Games without a specific point and I don’t tend to mix very well. I mean we start off well, usually as I follow the main story line, but once there’s a lull I tend to start wandering off in random directions with a trail of destruction in my wake. This is Jerk Mode, the point in which I feel the current game has run its course and all that’s left for me to do is to make every NPC’s life in there a living hell. Many argue that this is the point of these style of games, you can make your own fun in it without having to feel obligated to play it a certain way, but for me once I hit that point that’s it for a while. Of course games that encourage you to do crazy things, like Kerbel Space Program does, tickle me in just the right way and since it’s all about space you know there was no way I was going to pass this up.
As I alluded to earlier Kerbal Space Program has no specific goal set out for you (unless you do a scenario), instead you’re given an unlimited budget and parts drawer from which you can create a wide variety of craft for launching your little green men into space. You could say the goal is to do this successfully without blowing them up and indeed whilst it is fun to send wave after wave of green men to their fiery deaths eventually you’ll tire of it and set your eyes on goals that are quite challenging to achieve. Even once you do that you’ll think of other things to challenge yourself and down the rabbit hole you’ll go.
Kerbel Space Program isn’t much of a looker, that’s for sure, but what it lacks in the visuals department it makes up for in spades with its simulation accuracy and wonderful background music. I make special note of the music because it’s eerily familiar to other simulation style games, particularly the ones from Maxis like The Sims and SimCity, which gives it this….air about it. It’s hard to describe but it just makes building a spaceship fun (although to be fair that’s fun regardless).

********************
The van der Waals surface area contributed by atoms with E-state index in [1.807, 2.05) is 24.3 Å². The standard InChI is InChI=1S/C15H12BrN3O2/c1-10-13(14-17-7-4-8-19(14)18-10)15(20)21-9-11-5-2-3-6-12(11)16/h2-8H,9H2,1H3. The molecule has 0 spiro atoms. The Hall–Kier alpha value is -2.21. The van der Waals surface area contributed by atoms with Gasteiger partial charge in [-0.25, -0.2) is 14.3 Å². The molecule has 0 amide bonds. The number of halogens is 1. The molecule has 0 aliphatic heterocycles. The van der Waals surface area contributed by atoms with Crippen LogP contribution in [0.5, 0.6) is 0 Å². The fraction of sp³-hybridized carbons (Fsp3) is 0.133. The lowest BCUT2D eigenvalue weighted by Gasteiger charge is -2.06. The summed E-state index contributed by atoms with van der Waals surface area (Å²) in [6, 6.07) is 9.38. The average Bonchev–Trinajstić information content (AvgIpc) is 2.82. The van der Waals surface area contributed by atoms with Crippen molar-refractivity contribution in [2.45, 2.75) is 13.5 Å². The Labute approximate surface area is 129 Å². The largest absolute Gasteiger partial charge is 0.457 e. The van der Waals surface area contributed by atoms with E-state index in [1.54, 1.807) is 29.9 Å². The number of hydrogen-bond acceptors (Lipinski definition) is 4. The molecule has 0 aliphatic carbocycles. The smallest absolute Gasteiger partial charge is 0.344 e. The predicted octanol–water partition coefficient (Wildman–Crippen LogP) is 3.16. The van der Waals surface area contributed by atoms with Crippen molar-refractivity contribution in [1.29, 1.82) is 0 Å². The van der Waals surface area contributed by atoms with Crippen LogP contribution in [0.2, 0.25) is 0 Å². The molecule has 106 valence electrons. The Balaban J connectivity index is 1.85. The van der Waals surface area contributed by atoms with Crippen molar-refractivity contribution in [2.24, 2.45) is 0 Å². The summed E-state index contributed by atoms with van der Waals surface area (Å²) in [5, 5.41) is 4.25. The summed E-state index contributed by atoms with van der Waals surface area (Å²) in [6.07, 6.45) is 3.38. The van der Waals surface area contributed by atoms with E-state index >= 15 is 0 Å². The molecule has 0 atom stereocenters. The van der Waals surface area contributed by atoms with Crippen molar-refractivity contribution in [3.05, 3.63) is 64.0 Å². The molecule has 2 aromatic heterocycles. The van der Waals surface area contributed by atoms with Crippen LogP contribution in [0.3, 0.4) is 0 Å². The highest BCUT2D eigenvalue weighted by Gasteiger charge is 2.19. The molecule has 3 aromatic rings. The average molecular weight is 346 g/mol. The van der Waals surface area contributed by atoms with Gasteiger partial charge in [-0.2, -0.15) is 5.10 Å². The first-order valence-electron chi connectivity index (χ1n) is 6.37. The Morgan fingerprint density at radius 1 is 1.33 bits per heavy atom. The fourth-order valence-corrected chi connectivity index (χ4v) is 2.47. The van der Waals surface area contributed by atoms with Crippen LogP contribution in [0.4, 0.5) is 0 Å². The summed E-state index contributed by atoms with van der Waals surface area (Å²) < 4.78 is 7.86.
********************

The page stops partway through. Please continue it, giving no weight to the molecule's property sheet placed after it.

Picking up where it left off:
There’s a couple short tutorial missions which I’d say are required for you to be able to grasp the basics as otherwise you’re just going to flounder around for hours while you wonder why your spaceship isn’t functioning like it should. It won’t teach you everything. indeed there’s a level of nuance to this game that you probably won’t appreciate until you’re on your 20th ship, but it’s enough for you to start experimenting with various designs. Additionally it gives you the run down on basic orbital mechanics, something you’re going to want to be familiar with after you get bored of making huge explosions.
The breadth of ship building components is really quite impressive with nearly all the different kinds of components I’d expect to see in a rocket engineer’s dream workshop. Thus the number of different rockets, space planes and other vehicles you can create is nigh on unlimited and depending on how you building them they’ll all have different capabilities. Initially I simply went for the good old fashioned Russian method of strapping as many of them together as I could, which works well to a point, but after a while I started to refine my designs until I started coming up with things that got the same result without resorting to things that made the simulation engine fall in a screaming heap (which happens when you do things in a really retarded way).
Now since there’s no explicit goal there’s really no penalty for failure which can lead you to try all sorts of weird and wonderful things to try and achieve the goals you’ve set out for yourself. I personally stayed within the realms of emulating current production launch systems, at least when I wasn’t deliberately trying to cause explosions, which seems to be one of the best ways to go about it. Checking out the community pages though reveals many weird and wonderful designs that are all quite functional, indeed some far moreso than any of the ones I’ve created. Most of my monstrosities ended up being too big for their own good, usually falling apart before reaching the Karman line, but I eventually managed to settle on a good design, one that started to take me places.